Though the Seattle Art Museum’s new Olympic Sculpture Park doesn’t open to the public until this weekend, there has been no shortage of discussion and descriptions in both the local and national media. KUOW art critic Gary Faigin has been part of the preview crowd, and he joins us now with his observations on this latest addition to Seattle’s cultural landscape.
The architects of this minutely-engineered, nine-acre Earthwork, Marion Weiss and Michael Manfredi, state their intentions clearly, right from the outset. Visitors who cross the symbolic moat to the entrance pavilion at Western and Broad are confronted with a perfectly framed, picture-postcard view of mountains, sky, and sound, outlined by the building’s metal porch and treated with a reverence missing from almost every other built environment in the region, most of which make no acknowledgement of their setting at all. (“Higgledy-piggledy, low-rise, low-density sprawl”, to quote local author Jonathan Raban.)
Far from ignoring the setting, nearly every path, bridge, and viewpoint of the sculpture park represents a particular, elaborately thought-out take on the park’s view-worthy surroundings. Turn one way and the architects call our attention to the high-rise urban background, as well as the active railway and highway arterials that rumble through the park itself, directly under our feet. Turn another way, and we see (thanks to the park’s ownership of everything from hilltop to waterfront) nothing but sea and sky. Mt. Rainier is suitably honored, absolutely, precisely on axis with the main walkway, and turning to the west, one sees ships at anchor so perfectly scaled to the foreground that they almost seem part of the plan.
I’ve never been to a sculpture park with so much outside environment to have to balance with its art, and it’s not surprising that the architects have provided a number of installation sites that are purposely screened off from the surrounding spectacle.
Tony Smith’s dated-looking, minimalist black boxes, for example, are clustered in a view-less aspen grove, placeholders, one hopes, for more interesting art to be cycled in later, as future curators tinker with the mix. Likewise, a row of abstract metal works by Louise Nevelson and Beverly Pepper is protected from the infinite view by high walls, a decent location also awaiting a more exciting sculptural population than this dutifully mainstream, modernist group - made available by local collectors, which is the reason it’s here.
It’s interesting that even the swaggering art-god Richard Serra, given his choice, declined an opportunity to do battle with the view, choosing instead to locate his massive sculptural group "Wake" in the most isolated setting in the park, The Valley. One first sees the five enormous curving steel elements that comprise the work from a distance, and the effect – like smokestacks or oil tanks lined up for storage - is not particularly promising. But when the artwork is viewed, as intended, from the narrow pathways between the works, the experience is indeed transformative. Serra’s 14-foot high, smoothly rusting walls suddenly seem oddly sensual and protective – like a womb or an embrace - the environment completely self-contained. We notice how differently we perceive sounds, light and shadow, and the suddenly small patches of visible sky. I don’t think I’ve ever enjoyed a Serra piece so much, but I’d still prefer seeing this prime real estate made available for other works from time to time – which given the nature of the Serra piece, isn’t going to happen.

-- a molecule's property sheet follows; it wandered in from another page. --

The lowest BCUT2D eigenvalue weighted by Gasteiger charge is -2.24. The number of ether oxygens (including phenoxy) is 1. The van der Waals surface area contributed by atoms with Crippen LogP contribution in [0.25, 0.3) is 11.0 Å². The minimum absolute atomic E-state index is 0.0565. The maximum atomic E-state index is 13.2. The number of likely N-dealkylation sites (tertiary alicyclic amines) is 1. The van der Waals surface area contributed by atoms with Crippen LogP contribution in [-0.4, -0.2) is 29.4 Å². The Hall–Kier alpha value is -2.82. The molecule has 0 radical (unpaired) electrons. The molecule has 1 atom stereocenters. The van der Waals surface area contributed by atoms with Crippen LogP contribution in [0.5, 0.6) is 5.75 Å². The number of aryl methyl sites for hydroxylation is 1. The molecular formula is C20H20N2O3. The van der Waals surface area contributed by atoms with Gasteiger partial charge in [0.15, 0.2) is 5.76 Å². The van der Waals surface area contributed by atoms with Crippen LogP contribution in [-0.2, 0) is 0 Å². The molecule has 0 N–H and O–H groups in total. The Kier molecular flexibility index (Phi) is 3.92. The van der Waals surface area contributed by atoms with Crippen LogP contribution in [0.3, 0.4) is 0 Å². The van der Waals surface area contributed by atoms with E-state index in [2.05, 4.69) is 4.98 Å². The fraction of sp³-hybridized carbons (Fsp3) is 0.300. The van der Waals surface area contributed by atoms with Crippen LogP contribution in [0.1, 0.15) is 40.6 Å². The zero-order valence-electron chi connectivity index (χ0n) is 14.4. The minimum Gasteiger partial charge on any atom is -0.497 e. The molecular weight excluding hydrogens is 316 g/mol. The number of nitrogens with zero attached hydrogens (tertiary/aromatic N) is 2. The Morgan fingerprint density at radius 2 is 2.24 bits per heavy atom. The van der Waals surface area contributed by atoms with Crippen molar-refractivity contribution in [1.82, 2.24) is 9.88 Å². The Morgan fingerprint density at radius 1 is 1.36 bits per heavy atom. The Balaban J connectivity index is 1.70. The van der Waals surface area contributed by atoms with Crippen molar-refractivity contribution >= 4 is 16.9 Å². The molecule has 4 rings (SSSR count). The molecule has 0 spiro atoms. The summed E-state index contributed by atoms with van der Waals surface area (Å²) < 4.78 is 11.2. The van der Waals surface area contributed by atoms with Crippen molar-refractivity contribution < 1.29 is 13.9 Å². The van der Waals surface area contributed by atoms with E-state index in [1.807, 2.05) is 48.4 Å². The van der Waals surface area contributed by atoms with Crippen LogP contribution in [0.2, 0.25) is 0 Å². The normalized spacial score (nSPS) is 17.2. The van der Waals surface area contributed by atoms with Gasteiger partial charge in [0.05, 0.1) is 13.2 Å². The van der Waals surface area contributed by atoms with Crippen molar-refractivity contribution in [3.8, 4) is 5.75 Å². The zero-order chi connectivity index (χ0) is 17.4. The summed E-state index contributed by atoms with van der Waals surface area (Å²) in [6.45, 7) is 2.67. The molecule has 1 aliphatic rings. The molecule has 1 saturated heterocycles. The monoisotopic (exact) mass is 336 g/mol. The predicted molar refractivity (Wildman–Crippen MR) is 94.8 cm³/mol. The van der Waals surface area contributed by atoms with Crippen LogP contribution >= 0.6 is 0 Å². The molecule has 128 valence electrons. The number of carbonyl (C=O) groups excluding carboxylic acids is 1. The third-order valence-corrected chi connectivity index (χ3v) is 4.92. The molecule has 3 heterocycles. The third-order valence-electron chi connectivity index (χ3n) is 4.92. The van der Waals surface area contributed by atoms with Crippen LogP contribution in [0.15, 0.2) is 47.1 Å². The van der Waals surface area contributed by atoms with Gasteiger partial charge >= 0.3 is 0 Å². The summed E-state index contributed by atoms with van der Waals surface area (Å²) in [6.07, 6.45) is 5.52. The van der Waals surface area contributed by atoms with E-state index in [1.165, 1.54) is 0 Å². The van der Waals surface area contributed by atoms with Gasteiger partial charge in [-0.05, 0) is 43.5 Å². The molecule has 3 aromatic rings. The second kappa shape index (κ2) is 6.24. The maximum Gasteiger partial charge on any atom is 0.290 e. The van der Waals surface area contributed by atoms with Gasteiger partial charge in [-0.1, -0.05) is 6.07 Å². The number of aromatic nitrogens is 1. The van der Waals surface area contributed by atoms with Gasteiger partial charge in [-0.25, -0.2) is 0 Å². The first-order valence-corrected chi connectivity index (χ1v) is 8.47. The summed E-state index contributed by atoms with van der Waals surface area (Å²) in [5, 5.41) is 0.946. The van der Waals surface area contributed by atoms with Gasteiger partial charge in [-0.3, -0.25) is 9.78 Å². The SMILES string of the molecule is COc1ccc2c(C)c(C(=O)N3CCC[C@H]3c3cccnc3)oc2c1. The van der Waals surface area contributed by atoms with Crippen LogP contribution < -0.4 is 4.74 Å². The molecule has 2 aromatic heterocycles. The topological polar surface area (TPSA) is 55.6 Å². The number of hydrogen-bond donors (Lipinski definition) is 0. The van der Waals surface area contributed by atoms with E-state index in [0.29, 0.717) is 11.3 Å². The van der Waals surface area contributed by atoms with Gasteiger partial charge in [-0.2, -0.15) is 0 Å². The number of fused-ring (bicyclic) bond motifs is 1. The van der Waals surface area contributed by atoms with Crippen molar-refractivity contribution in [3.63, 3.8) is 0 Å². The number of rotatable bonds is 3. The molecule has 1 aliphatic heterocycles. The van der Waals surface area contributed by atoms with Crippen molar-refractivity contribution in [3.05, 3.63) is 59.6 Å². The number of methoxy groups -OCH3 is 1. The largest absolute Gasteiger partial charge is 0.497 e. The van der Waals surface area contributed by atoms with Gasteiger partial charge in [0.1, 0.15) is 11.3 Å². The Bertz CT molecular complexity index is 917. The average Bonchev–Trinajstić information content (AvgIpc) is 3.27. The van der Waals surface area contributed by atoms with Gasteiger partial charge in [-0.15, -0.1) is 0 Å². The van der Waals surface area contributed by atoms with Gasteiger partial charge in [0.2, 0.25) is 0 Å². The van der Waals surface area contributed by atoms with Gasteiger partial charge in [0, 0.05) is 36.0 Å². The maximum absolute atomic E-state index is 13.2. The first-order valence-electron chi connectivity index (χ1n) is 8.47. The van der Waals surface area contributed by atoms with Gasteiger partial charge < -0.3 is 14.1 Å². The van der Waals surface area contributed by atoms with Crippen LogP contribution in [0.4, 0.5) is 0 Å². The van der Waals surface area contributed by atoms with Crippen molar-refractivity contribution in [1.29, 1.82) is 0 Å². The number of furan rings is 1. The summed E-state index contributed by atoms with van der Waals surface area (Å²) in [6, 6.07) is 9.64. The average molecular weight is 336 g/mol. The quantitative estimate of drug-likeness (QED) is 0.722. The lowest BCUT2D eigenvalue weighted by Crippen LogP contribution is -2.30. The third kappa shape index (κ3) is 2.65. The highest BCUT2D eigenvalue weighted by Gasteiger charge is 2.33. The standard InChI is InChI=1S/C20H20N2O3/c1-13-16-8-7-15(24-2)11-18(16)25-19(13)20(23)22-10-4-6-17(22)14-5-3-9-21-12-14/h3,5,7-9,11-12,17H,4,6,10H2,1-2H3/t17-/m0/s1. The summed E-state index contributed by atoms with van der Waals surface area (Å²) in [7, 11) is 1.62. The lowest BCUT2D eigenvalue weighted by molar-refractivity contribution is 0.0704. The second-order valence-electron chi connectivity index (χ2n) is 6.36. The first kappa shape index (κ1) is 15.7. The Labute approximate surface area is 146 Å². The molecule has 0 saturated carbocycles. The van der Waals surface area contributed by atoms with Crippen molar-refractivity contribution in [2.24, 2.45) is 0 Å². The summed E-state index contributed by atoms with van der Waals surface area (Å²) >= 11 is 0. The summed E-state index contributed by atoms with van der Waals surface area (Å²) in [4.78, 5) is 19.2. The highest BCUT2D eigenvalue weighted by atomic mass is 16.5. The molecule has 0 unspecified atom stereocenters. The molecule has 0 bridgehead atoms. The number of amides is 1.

The single most extraordinary section of the park is directly over Elliot Avenue, where the main pathway does a complete switchback to head down to the new railway bridge, and all the interacting elements – urban, natural, and artistic – are tuned to their highest pitch. It’s also here that the park’s biggest sculptural success and most egregious failure sit nearly side by side.
The success, the brilliant siting of Calder’s "Eagle" as the park’s most prominent sculptural landmark, is all the more interesting when one considers how much less impressive the same sculpture seemed during the five years it sat on a side lawn of the Seattle Asian Art Museum. Here the sweeping, 40-foot red steel abstraction powerfully anchors the visual and geographical center of the park, looking equally dominant from nearly every angle, its graceful, balletic gesture of energy and affirmation an appropriate punctuation mark to the sensory excitement of the park.
But one’s heart sinks when one turns away from the Calder to look off to the west, where in the very spot where the architects have given viewers the illusion of hovering directly over the sea (actually hundreds of feet away and dozens of feet below), a huge, awkward and ugly log, chain, and steel sculpture by Mark Di Suvero comes off as an eyesore rather than an accompaniment, a moment of sheer visual clutter at a spot where we least appreciate it. It’s only fair to mention that a little ways down the same path, a sculpture by the same artist – made thirty years later – appears first as a tantalizing tease and then at full height against the sea. It works far better here than at either of its previous locations, Harbor Steps and Benaroya Hall.
Perhaps the visionaries of the local donor community and the Seattle Art Museum got a bit more than they bargained for with this groundbreaking park. The site design is so good, and the setting so epic, the park would certainly be popular and beloved without any art at all. The challenge going forward will be to find artworks that can succeed as man-made interventions in their charged environment nearly as well as the splendid park that contains them.